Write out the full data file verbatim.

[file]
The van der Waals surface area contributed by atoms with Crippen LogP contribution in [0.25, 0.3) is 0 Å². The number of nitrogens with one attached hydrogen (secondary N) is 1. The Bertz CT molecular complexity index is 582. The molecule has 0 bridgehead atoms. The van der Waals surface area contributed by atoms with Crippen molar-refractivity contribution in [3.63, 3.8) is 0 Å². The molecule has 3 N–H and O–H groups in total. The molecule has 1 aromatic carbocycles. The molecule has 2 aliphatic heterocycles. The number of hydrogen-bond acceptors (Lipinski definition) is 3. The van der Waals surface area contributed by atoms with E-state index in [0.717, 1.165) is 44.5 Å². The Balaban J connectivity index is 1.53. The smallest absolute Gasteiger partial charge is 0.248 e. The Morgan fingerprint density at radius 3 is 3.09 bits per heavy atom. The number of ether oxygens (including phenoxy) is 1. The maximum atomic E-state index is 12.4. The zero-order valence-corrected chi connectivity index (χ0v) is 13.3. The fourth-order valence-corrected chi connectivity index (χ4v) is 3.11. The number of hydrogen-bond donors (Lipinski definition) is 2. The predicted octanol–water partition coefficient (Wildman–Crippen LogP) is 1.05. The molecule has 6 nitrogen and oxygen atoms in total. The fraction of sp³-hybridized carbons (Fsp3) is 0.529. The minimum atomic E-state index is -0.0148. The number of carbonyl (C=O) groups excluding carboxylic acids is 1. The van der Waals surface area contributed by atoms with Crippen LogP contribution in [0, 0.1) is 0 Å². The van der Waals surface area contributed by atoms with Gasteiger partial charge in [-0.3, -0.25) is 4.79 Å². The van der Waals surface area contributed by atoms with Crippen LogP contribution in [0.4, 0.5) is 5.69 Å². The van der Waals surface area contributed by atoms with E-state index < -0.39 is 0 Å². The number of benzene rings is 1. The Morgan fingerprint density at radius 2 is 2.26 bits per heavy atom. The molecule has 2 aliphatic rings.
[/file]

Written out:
The van der Waals surface area contributed by atoms with Crippen LogP contribution in [0.25, 0.3) is 0 Å². The number of nitrogens with one attached hydrogen (secondary N) is 1. The Bertz CT molecular complexity index is 582. The molecule has 0 bridgehead atoms. The van der Waals surface area contributed by atoms with Crippen molar-refractivity contribution in [3.63, 3.8) is 0 Å². The molecule has 3 N–H and O–H groups in total. The molecule has 1 aromatic carbocycles. The molecule has 2 aliphatic heterocycles. The number of hydrogen-bond acceptors (Lipinski definition) is 3. The van der Waals surface area contributed by atoms with E-state index in [0.717, 1.165) is 44.5 Å². The Balaban J connectivity index is 1.53. The smallest absolute Gasteiger partial charge is 0.248 e. The Morgan fingerprint density at radius 3 is 3.09 bits per heavy atom. The number of ether oxygens (including phenoxy) is 1. The maximum atomic E-state index is 12.4. The zero-order valence-corrected chi connectivity index (χ0v) is 13.3. The fourth-order valence-corrected chi connectivity index (χ4v) is 3.11. The number of hydrogen-bond donors (Lipinski definition) is 2. The predicted octanol–water partition coefficient (Wildman–Crippen LogP) is 1.05. The molecule has 6 nitrogen and oxygen atoms in total. The fraction of sp³-hybridized carbons (Fsp3) is 0.529. The minimum atomic E-state index is -0.0148. The number of carbonyl (C=O) groups excluding carboxylic acids is 1. The van der Waals surface area contributed by atoms with Crippen LogP contribution in [0, 0.1) is 0 Å². The van der Waals surface area contributed by atoms with Gasteiger partial charge in [-0.3, -0.25) is 4.79 Å². The van der Waals surface area contributed by atoms with Crippen LogP contribution in [0.4, 0.5) is 5.69 Å². The van der Waals surface area contributed by atoms with E-state index < -0.39 is 0 Å². The number of benzene rings is 1. The Morgan fingerprint density at radius 2 is 2.26 bits per heavy atom. The molecule has 2 aliphatic rings.